Wednesday, September 29, 2010

Barbarian demands to dig up Muslim cemetery... and other musings

"If fascism comes to America, it will be wrapped in the flag and carrying a cross." -Sinclair Lewis

Religion is a strange thing. It seems to bring out either the absolute best in people and the absolute worst in people. For example, it was Christians who were instrumental in pushing the black equal rights movement. And it was also Christians who perpetrated the Inquisition and the Holocaust and, on a less severe scale, are the most vocal opposition to the gay equal rights movement.

I found interest a survey by the Pew Forum concluding that atheists and agnostics in America know more about religion than the religious. It reinforces my suspicions that organized religion discourages intellectual curiosity by its insistence on deference to a central authority.

But this isn’t that surprising. My experience as a Catholic growing up depended greatly on the priests at any given time. The good clerics drew out the religion’s humanity. The mediocre ones never went beyond the realm of theory and scolding. Though this variation was counterintuitive to the principle of a universal church.

I wonder why anti-Semitism is (rightly) considered vile and repugnant but Islamophobia is increasingly socially acceptable... if not mandatory in some circles.

And speaking of Islamophobia, I don’t think you can demand the desecration of cemeteries and call others barbaric and uncivilized.

7 comments:

PlanetAlbany said...

I reckon they should leave the Muslim graves alone, but I also think you are wrong to assert that the Nazi Holocaust was a Christian operation. And I don't believe my religion has ever reduced my intellectual curiosity. There are plenty of atheists who seem bull-headedly incurious about religious matters, but I think it a mistake to negatively stereotype either believers or unbelievers.

Brian F said...

I don’t think there’s any historical doubt that the Holocaust was committed by people who identified themselves almost exclusively as Christians. Additionally, given the strong strain of anti-Semitism and ‘Christ killer’ thought that was an integral part of Christian theology at the time, I don’t think it’s plausible to claim that a perverse interpretation of Christianity wasn’t a factor.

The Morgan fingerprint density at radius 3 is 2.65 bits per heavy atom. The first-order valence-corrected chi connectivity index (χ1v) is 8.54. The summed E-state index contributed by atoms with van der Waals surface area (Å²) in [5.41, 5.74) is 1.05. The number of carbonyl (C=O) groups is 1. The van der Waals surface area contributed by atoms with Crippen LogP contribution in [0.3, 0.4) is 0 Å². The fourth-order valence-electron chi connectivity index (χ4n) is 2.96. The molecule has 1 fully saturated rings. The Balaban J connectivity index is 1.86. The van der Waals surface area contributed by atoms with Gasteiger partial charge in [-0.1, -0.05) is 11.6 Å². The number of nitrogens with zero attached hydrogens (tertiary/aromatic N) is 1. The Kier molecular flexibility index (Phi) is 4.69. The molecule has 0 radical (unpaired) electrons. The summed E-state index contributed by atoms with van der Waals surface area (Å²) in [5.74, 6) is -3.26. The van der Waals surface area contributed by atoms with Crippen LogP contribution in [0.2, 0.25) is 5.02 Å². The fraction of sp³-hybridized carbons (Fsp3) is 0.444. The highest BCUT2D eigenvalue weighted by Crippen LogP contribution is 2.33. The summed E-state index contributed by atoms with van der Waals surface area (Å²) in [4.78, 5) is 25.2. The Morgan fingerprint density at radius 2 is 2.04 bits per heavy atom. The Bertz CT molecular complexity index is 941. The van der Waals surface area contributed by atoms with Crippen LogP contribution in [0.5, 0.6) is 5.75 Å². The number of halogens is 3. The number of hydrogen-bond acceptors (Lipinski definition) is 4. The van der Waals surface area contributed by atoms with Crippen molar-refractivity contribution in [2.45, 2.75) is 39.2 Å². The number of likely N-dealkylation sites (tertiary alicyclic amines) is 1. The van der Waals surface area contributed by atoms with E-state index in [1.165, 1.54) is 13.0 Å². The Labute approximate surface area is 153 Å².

Neither the poll nor myself claimed that all non-believers were more curious than all believers. I merely stated my belief that organized religion tends to discourage, not ‘reduce,’ intellectual curiosity. If you’ve chosen to resist that discouragement, then you deserve credit.

PlanetAlbany said...

I think there is a great deal of "historical doubt" about it, as discussed in this Wikipedia article:
http://en.wikipedia.org/wiki/Adolf_Hitler's_religious_views
Regarding your last point, my religious beliefs do not discourage me.

Brian F said...

Bob: your points are duly noted. Though I'd add two points of my own. First, the Holocaust was not the work of a single individual. Additionally, Germany/Austria's Christian character at the time was beyond doubt. So while Christianity may not have driven the Holocaust, it certainly wasn't an obstacle. On that note, the Rwandan genocide took place in the most heavily Christianized country (over 90% of population) country in Africa.

PlanetAlbany said...

I don't think Himmler, Goebbels and other top Nazis were any more Christian than Hitler. Most Christian Germans, to the shame of them and their churches, did not resist and in many cases cooperated with Nazism, but I don't think it was a Christian enterprise any more than was the Anglo-American-Polish-French etc. war effort waged against it.

Brian F said...

The Holocaust was not committed only by "top Nazis" either.

Are you seriously arguing that the Christian concept of "Jewish guilt" played no role in either the Nazis plans or their easy ability to convince ordinary (overwhelmingly Christian) Germans that Jews need to be gotten rid of?

Brian F said...

At best, their overwhelmingly Christian faith certainly didn't hinder Germans from participating in the Final Solution. Similarly, Rwanda was the most heavily Christianized country in Africa...